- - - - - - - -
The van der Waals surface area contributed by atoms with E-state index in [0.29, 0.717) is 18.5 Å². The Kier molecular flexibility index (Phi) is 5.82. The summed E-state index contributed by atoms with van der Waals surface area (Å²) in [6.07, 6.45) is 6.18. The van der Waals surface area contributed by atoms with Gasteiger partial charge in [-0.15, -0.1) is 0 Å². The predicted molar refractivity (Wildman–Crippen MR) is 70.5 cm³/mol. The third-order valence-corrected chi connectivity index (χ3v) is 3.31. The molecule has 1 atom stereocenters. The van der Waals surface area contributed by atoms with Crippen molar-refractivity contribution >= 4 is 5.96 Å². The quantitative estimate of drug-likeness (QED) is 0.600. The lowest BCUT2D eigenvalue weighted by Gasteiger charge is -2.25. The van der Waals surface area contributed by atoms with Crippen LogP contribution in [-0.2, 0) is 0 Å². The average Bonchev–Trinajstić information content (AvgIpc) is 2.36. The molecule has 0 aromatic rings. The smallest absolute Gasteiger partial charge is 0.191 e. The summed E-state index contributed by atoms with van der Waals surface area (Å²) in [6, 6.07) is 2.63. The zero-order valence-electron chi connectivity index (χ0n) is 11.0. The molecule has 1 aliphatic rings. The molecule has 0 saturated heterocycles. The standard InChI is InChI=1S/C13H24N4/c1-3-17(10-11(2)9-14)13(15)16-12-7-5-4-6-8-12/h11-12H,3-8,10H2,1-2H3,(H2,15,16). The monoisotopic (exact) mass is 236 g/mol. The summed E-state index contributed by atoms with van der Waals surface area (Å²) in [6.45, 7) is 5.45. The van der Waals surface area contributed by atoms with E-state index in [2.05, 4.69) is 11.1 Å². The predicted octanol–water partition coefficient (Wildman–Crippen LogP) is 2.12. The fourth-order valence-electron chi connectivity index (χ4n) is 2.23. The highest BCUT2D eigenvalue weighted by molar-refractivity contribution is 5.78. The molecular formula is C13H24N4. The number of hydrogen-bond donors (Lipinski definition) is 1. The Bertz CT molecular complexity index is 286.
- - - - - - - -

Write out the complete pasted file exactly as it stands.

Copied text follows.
The van der Waals surface area contributed by atoms with E-state index in [0.29, 0.717) is 18.5 Å². The Kier molecular flexibility index (Phi) is 5.82. The summed E-state index contributed by atoms with van der Waals surface area (Å²) in [6.07, 6.45) is 6.18. The van der Waals surface area contributed by atoms with Gasteiger partial charge in [-0.15, -0.1) is 0 Å². The predicted molar refractivity (Wildman–Crippen MR) is 70.5 cm³/mol. The third-order valence-corrected chi connectivity index (χ3v) is 3.31. The molecule has 1 atom stereocenters. The van der Waals surface area contributed by atoms with Crippen molar-refractivity contribution >= 4 is 5.96 Å². The quantitative estimate of drug-likeness (QED) is 0.600. The lowest BCUT2D eigenvalue weighted by Gasteiger charge is -2.25. The van der Waals surface area contributed by atoms with Crippen LogP contribution in [-0.2, 0) is 0 Å². The average Bonchev–Trinajstić information content (AvgIpc) is 2.36. The molecule has 0 aromatic rings. The smallest absolute Gasteiger partial charge is 0.191 e. The summed E-state index contributed by atoms with van der Waals surface area (Å²) in [6, 6.07) is 2.63. The zero-order valence-electron chi connectivity index (χ0n) is 11.0. The molecule has 1 aliphatic rings. The molecule has 0 saturated heterocycles. The standard InChI is InChI=1S/C13H24N4/c1-3-17(10-11(2)9-14)13(15)16-12-7-5-4-6-8-12/h11-12H,3-8,10H2,1-2H3,(H2,15,16). The monoisotopic (exact) mass is 236 g/mol. The summed E-state index contributed by atoms with van der Waals surface area (Å²) in [6.45, 7) is 5.45. The van der Waals surface area contributed by atoms with E-state index in [2.05, 4.69) is 11.1 Å². The predicted octanol–water partition coefficient (Wildman–Crippen LogP) is 2.12. The fourth-order valence-electron chi connectivity index (χ4n) is 2.23. The highest BCUT2D eigenvalue weighted by molar-refractivity contribution is 5.78. The molecular formula is C13H24N4. The number of hydrogen-bond donors (Lipinski definition) is 1. The Bertz CT molecular complexity index is 286.